We started with unsanctioned, unsanitary and unsafe camping across the metro area.
Then came the city’s expanded Westside Emergency Housing Center and Bernalillo County’s to-date underperforming Tiny Home Village.
But the illegal camping has only gotten worse.
Now on the way is Albuquerque’s much-anticipated Gateway Center with wraparound services. And being considered are sanctioned “safe outdoor spaces” for long-term camping while clients wait for housing, and motel conversions for affordable housing.
But a new offering from Republican City Councilor Brook Bassan and Democratic Councilor Tammy Fiebelkorn may be the most controversial idea yet. Their “living lots” proposal would allow immediate, temporary camping without the rules and vetting of the safe outdoor spaces.
Each taxpayer-funded solution has its own potential pitfalls and benefits. And, as City Councilor Trudy Jones notes, “the devil is always in the details.”
The proposed “living lots” amendment to the city’s zoning code would designate empty parking lots and other unused spaces for people to sleep overnight in tents or vehicles. The two councilors say the city will be better able to enforce loitering, trespassing and overnight camping laws if it has other outdoor spaces for the homeless.
But would people be willing to leave the city parks and freeway underpasses where they now live amid trash and filth?
Living lots differ from safe outdoor spaces, otherwise known as sanctioned encampments, in a few ways. Living lots would be low-barrier spaces for immediate, temporary outdoor camping. Sanctioned encampments would require referrals and be more long term, and would require on-site showers and 24/7 on-call support services.
Bassan says the city could identify some of its own property or work with other public agencies, and even private landowners, to find locations for the living lots. Bassan says living lots could require fewer resources than the city expends breaking up and clearing illegal campsites.
On that note, Albuquerque leaders are also considering raising residential trash collection rates by $1 per month to cover the costs of routinely cleaning up homeless camps. How the city arrived at a 5.9% increase in residential trash rates is a mystery that requires explanation.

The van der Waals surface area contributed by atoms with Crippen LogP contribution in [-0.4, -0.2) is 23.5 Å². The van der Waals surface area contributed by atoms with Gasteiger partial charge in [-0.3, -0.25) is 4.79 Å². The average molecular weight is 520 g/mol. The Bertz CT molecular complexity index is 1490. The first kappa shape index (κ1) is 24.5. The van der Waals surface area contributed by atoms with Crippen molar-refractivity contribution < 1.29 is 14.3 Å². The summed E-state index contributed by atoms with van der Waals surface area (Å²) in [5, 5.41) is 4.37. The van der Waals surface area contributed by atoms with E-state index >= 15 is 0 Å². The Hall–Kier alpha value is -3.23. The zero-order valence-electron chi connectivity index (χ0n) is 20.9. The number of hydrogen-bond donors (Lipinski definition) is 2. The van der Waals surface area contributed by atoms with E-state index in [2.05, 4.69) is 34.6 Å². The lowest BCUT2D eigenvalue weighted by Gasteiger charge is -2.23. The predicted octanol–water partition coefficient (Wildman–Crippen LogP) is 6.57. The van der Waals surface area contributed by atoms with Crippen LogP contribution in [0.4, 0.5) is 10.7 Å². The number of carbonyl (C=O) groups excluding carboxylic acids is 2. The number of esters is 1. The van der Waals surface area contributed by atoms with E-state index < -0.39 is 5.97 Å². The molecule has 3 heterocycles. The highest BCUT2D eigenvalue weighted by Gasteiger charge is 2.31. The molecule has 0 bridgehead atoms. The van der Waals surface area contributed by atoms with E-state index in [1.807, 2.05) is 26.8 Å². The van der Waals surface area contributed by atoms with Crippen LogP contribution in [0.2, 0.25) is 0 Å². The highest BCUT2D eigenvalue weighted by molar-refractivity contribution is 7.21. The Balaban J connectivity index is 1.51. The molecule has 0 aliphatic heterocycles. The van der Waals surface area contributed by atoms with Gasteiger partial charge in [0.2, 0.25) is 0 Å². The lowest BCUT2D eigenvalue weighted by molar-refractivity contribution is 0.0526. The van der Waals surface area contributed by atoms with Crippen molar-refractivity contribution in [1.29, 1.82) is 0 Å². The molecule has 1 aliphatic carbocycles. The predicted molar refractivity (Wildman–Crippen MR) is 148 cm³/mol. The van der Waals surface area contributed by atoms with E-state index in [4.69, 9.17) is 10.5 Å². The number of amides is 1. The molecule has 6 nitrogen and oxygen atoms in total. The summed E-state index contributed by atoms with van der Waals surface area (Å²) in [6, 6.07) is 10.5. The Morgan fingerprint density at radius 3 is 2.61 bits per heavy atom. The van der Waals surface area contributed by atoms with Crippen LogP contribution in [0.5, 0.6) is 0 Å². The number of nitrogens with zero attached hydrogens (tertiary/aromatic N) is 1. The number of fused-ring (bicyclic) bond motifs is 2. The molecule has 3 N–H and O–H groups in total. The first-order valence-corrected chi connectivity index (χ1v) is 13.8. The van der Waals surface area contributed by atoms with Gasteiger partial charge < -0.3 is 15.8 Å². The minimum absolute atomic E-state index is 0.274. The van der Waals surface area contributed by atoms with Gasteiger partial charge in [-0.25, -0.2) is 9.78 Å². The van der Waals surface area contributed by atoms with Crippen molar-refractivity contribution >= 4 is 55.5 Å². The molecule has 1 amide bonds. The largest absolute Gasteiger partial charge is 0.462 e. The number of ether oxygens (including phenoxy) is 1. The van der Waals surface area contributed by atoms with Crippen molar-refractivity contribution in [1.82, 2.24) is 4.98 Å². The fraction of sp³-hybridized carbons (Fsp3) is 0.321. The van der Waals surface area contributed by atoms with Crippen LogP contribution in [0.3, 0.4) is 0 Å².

Meanwhile, Bassan said living lots will help the city clear the unsanitary parks, sidewalks and arroyos in which the homeless are sleeping and camping.
A map provided by the city shows that the “permissive” and “conditional” sites for the long-term sanctioned encampments are congregated in the I-25 corridor, with few areas identified in the city’s northeast quadrant. The original proposal for such “safe outdoor spaces” would cap the number at five per each of the city’s nine City Council districts.
Sanctioned safe outdoor spaces, living lots and motel conversions may be worth exploring if they can somehow replace the squatter camps scattered along streets, on sidewalks, and in vacant lots and parks around the city, and if they offer the homeless basic security, improved sanitary conditions and a connection to services.
But that remains a big “if.”
City Councilor Dan Lewis says safe outdoor spaces and living lots will only make the situation worse. Jones wants more specific information, including how the city would pick specific sites. So do we. The map with potential locations is heavily skewed.
Still, Bassan and Fiebelkorn are correct in that we’ve got to try innovative ideas in tackling the homeless crisis. The more options, the better, though Jones is also right about those details — they need to be adequately vetted and properly implemented.
And the city needs to be willing to switch gears if something doesn’t work.
This editorial first appeared in the Albuquerque Journal. It was written by members of the editorial board and is unsigned as it represents the opinion of the newspaper rather than the writers.